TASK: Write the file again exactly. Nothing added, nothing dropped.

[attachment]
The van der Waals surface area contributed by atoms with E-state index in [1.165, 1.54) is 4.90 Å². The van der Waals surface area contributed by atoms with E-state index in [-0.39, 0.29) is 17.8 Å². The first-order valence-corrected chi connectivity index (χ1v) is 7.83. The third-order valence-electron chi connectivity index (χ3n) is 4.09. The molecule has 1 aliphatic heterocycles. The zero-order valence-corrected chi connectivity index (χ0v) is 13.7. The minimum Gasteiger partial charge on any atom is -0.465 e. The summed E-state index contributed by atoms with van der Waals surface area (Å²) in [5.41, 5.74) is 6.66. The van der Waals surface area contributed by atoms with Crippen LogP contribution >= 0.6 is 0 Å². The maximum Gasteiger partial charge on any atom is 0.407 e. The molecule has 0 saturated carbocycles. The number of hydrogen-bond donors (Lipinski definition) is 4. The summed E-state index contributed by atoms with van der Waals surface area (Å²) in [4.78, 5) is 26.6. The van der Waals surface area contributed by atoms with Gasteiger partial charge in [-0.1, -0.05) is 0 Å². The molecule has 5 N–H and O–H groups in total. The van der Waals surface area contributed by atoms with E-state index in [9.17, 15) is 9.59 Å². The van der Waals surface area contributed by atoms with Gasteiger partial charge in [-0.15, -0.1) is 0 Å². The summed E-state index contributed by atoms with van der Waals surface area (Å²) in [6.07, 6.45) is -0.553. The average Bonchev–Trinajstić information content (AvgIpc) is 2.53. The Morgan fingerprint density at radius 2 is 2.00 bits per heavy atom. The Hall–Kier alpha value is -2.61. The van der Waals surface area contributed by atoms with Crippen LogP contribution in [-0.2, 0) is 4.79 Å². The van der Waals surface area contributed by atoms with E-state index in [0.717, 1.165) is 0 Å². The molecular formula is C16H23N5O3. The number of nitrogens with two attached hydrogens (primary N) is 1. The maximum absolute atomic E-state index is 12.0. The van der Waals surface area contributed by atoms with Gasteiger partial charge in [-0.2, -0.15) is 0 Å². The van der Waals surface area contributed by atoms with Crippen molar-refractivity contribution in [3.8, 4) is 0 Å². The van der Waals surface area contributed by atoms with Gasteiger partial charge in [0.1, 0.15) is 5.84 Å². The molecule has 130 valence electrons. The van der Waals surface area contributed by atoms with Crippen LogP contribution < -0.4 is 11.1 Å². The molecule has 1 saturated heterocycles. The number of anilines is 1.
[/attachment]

The van der Waals surface area contributed by atoms with E-state index in [1.165, 1.54) is 4.90 Å². The van der Waals surface area contributed by atoms with E-state index in [-0.39, 0.29) is 17.8 Å². The first-order valence-corrected chi connectivity index (χ1v) is 7.83. The third-order valence-electron chi connectivity index (χ3n) is 4.09. The molecule has 1 aliphatic heterocycles. The zero-order valence-corrected chi connectivity index (χ0v) is 13.7. The minimum Gasteiger partial charge on any atom is -0.465 e. The summed E-state index contributed by atoms with van der Waals surface area (Å²) in [5.41, 5.74) is 6.66. The van der Waals surface area contributed by atoms with Crippen LogP contribution >= 0.6 is 0 Å². The maximum Gasteiger partial charge on any atom is 0.407 e. The molecule has 0 saturated carbocycles. The number of hydrogen-bond donors (Lipinski definition) is 4. The summed E-state index contributed by atoms with van der Waals surface area (Å²) in [4.78, 5) is 26.6. The van der Waals surface area contributed by atoms with Gasteiger partial charge in [-0.1, -0.05) is 0 Å². The molecule has 5 N–H and O–H groups in total. The van der Waals surface area contributed by atoms with E-state index in [9.17, 15) is 9.59 Å². The van der Waals surface area contributed by atoms with Gasteiger partial charge in [-0.15, -0.1) is 0 Å². The summed E-state index contributed by atoms with van der Waals surface area (Å²) in [6.07, 6.45) is -0.553. The average Bonchev–Trinajstić information content (AvgIpc) is 2.53. The Morgan fingerprint density at radius 2 is 2.00 bits per heavy atom. The Hall–Kier alpha value is -2.61. The van der Waals surface area contributed by atoms with Crippen LogP contribution in [-0.2, 0) is 4.79 Å². The van der Waals surface area contributed by atoms with E-state index in [0.717, 1.165) is 0 Å². The molecular formula is C16H23N5O3. The number of nitrogens with two attached hydrogens (primary N) is 1. The maximum absolute atomic E-state index is 12.0. The van der Waals surface area contributed by atoms with Gasteiger partial charge in [-0.2, -0.15) is 0 Å². The van der Waals surface area contributed by atoms with Crippen molar-refractivity contribution in [3.8, 4) is 0 Å². The van der Waals surface area contributed by atoms with Gasteiger partial charge in [0.1, 0.15) is 5.84 Å². The molecule has 130 valence electrons. The van der Waals surface area contributed by atoms with Crippen LogP contribution < -0.4 is 11.1 Å². The molecule has 1 saturated heterocycles. The number of anilines is 1.